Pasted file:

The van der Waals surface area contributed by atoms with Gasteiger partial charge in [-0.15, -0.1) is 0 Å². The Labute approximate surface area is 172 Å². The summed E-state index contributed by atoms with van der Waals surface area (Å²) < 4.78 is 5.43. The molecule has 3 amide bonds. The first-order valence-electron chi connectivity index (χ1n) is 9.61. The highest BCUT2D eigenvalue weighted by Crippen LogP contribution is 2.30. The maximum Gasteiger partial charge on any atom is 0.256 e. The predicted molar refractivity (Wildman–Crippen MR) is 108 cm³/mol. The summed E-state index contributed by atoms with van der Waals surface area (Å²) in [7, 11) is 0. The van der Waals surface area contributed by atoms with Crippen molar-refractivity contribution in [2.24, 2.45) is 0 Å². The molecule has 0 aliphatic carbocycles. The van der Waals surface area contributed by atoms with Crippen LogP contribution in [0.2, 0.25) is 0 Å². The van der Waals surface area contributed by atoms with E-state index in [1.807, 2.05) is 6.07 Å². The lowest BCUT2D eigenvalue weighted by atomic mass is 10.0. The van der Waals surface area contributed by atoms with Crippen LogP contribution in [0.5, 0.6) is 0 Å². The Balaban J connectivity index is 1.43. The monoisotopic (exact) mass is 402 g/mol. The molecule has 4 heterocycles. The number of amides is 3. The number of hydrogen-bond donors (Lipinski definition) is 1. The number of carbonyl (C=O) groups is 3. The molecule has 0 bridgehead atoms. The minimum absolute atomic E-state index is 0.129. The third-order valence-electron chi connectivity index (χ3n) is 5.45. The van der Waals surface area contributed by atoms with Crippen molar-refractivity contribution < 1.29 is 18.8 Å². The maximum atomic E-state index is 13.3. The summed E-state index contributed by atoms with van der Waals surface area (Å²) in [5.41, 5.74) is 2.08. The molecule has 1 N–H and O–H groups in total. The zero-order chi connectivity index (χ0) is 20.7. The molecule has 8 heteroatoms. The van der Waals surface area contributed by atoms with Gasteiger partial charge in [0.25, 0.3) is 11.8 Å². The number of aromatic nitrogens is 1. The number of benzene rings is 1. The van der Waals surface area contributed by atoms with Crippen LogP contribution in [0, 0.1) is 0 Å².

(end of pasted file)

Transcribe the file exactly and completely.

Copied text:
The van der Waals surface area contributed by atoms with Gasteiger partial charge in [-0.15, -0.1) is 0 Å². The Labute approximate surface area is 172 Å². The summed E-state index contributed by atoms with van der Waals surface area (Å²) < 4.78 is 5.43. The molecule has 3 amide bonds. The first-order valence-electron chi connectivity index (χ1n) is 9.61. The highest BCUT2D eigenvalue weighted by Crippen LogP contribution is 2.30. The maximum Gasteiger partial charge on any atom is 0.256 e. The predicted molar refractivity (Wildman–Crippen MR) is 108 cm³/mol. The summed E-state index contributed by atoms with van der Waals surface area (Å²) in [7, 11) is 0. The van der Waals surface area contributed by atoms with Crippen molar-refractivity contribution in [2.24, 2.45) is 0 Å². The molecule has 0 aliphatic carbocycles. The van der Waals surface area contributed by atoms with Crippen LogP contribution in [0.2, 0.25) is 0 Å². The van der Waals surface area contributed by atoms with E-state index in [1.807, 2.05) is 6.07 Å². The lowest BCUT2D eigenvalue weighted by atomic mass is 10.0. The van der Waals surface area contributed by atoms with Crippen LogP contribution in [0.5, 0.6) is 0 Å². The Balaban J connectivity index is 1.43. The monoisotopic (exact) mass is 402 g/mol. The molecule has 4 heterocycles. The number of amides is 3. The number of hydrogen-bond donors (Lipinski definition) is 1. The number of carbonyl (C=O) groups is 3. The molecule has 0 bridgehead atoms. The minimum absolute atomic E-state index is 0.129. The third-order valence-electron chi connectivity index (χ3n) is 5.45. The van der Waals surface area contributed by atoms with Crippen molar-refractivity contribution < 1.29 is 18.8 Å². The maximum atomic E-state index is 13.3. The summed E-state index contributed by atoms with van der Waals surface area (Å²) in [5.41, 5.74) is 2.08. The molecule has 1 N–H and O–H groups in total. The zero-order chi connectivity index (χ0) is 20.7. The molecule has 8 heteroatoms. The van der Waals surface area contributed by atoms with Gasteiger partial charge in [0.25, 0.3) is 11.8 Å². The number of aromatic nitrogens is 1. The number of benzene rings is 1. The van der Waals surface area contributed by atoms with Crippen LogP contribution in [0, 0.1) is 0 Å².